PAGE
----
“One of the most important things is partnership with the patient and what is called “contextualized” care, which means taking into account a patient’s needs and circumstances, goals and values.

It is also called developing a physician/patient relationship.

Another aspect is moving from the physician being at the center of the care model, with staff working to help the physician (doing tasks for the physician or other clinician such as “rooming” the patient or “scheduling” the patient for the clinician) to the staff also “taking care of the patient” as their job, with different roles on the patient-centered care team (getting the patient in for a needed appointment).

It is doing what is best for the patient (not giving the patient what they want, e.g. pain meds, MRI, antibiotics) or ask for (those things are not often best for the patient, but takes time to discuss through).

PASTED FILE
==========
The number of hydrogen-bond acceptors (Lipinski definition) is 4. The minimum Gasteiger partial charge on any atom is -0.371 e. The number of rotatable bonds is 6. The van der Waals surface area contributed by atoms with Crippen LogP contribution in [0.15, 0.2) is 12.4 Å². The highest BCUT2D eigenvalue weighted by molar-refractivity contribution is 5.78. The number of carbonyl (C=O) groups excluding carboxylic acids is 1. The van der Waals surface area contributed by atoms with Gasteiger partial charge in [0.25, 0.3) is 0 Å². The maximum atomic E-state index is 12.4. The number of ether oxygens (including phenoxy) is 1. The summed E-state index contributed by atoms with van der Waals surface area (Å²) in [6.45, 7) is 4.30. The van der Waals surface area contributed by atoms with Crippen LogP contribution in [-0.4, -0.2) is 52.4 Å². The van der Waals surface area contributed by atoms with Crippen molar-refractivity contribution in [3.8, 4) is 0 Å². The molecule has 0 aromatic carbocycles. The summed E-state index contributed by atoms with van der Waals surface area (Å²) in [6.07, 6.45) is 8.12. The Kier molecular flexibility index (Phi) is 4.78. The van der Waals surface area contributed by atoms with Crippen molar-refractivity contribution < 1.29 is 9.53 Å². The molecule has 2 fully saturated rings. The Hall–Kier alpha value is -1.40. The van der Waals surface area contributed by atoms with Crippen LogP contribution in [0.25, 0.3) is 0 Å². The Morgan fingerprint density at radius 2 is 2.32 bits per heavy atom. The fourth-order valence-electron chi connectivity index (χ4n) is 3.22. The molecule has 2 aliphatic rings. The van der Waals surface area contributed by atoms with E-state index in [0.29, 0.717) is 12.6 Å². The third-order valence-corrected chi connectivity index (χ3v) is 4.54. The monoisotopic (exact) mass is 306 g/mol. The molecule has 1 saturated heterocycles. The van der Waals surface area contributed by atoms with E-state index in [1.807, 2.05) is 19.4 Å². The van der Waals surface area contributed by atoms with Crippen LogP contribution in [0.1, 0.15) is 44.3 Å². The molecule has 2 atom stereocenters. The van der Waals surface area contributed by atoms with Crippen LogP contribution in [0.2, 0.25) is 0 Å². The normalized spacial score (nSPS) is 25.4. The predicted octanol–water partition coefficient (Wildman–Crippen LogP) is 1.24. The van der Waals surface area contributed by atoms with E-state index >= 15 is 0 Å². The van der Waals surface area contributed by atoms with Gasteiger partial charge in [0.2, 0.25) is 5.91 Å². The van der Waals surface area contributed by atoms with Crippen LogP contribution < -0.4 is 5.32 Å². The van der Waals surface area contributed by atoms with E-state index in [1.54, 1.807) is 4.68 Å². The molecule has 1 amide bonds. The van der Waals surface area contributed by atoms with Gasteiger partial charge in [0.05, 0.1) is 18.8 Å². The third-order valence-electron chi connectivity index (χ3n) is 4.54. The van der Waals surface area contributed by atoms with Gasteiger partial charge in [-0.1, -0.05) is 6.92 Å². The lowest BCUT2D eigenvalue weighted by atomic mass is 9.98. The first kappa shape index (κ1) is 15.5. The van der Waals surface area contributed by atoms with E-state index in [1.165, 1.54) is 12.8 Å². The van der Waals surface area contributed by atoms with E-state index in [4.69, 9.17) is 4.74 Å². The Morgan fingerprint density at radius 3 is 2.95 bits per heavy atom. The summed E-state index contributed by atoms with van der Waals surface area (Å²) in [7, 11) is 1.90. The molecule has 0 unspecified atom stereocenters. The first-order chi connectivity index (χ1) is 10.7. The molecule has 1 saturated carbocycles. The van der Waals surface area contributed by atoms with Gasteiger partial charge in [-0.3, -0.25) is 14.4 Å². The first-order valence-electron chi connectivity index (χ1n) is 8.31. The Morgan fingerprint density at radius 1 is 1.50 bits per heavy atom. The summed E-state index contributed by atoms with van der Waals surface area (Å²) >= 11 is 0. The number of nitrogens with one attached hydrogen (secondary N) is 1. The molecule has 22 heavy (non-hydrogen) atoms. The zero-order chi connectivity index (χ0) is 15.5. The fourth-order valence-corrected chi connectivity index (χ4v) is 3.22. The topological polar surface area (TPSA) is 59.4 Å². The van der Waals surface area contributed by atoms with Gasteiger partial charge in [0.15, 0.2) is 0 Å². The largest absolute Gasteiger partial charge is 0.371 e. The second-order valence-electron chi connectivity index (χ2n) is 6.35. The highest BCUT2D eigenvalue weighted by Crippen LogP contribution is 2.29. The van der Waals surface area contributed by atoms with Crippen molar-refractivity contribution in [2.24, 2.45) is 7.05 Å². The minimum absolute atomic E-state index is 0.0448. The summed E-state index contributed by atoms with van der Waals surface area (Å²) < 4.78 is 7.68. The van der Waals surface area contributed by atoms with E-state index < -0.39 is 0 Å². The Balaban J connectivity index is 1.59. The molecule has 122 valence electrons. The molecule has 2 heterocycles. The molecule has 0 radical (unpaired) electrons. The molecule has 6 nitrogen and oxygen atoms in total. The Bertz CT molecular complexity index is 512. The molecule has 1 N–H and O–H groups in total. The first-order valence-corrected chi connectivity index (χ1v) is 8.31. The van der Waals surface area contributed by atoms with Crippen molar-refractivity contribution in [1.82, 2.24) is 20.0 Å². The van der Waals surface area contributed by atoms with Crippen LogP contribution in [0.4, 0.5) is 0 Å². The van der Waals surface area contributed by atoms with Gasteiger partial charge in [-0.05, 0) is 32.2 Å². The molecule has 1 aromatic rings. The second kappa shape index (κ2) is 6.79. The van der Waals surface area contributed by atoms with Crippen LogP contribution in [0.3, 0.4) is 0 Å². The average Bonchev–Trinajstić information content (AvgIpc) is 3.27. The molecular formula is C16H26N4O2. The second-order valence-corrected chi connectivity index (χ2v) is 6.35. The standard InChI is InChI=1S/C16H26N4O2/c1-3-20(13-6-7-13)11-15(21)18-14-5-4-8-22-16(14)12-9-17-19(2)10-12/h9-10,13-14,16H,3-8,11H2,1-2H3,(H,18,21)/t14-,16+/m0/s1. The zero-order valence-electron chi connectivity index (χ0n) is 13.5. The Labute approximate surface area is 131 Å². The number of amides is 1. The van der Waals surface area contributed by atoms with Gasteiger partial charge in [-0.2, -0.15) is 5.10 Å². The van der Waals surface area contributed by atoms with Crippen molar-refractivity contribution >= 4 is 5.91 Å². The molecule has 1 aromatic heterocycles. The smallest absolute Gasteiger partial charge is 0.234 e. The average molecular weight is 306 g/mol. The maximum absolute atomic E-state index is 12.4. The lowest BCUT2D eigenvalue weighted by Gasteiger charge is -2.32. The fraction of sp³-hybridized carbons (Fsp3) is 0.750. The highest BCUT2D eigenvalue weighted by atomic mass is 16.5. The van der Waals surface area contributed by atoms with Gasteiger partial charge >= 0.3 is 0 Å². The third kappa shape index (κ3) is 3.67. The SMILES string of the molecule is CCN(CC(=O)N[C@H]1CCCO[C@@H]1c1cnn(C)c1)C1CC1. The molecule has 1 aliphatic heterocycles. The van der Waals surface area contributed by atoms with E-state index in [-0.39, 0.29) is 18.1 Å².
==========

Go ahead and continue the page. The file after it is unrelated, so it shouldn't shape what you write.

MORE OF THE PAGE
It’s taking our best science and knowledge and technology and then adapting it to meet the patient’s unique needs, circumstances, values, and goals.

It requires clearing up misconceptions (such as asking what the patient currently understands about a condition or a test or treatment), helping discuss risks and benefits in the context of that individual patient.

It requires asking not just telling, but it is not dumping everything back on to the patient.

It is taking into account the “work” (the job) of care (self-care that the patient or family need to do) on top of the illness and the rest of life that the patient and their family have to deal with and do (i.e. consideration)

Most clinicians think that they are already patient-centered because they care about their patients.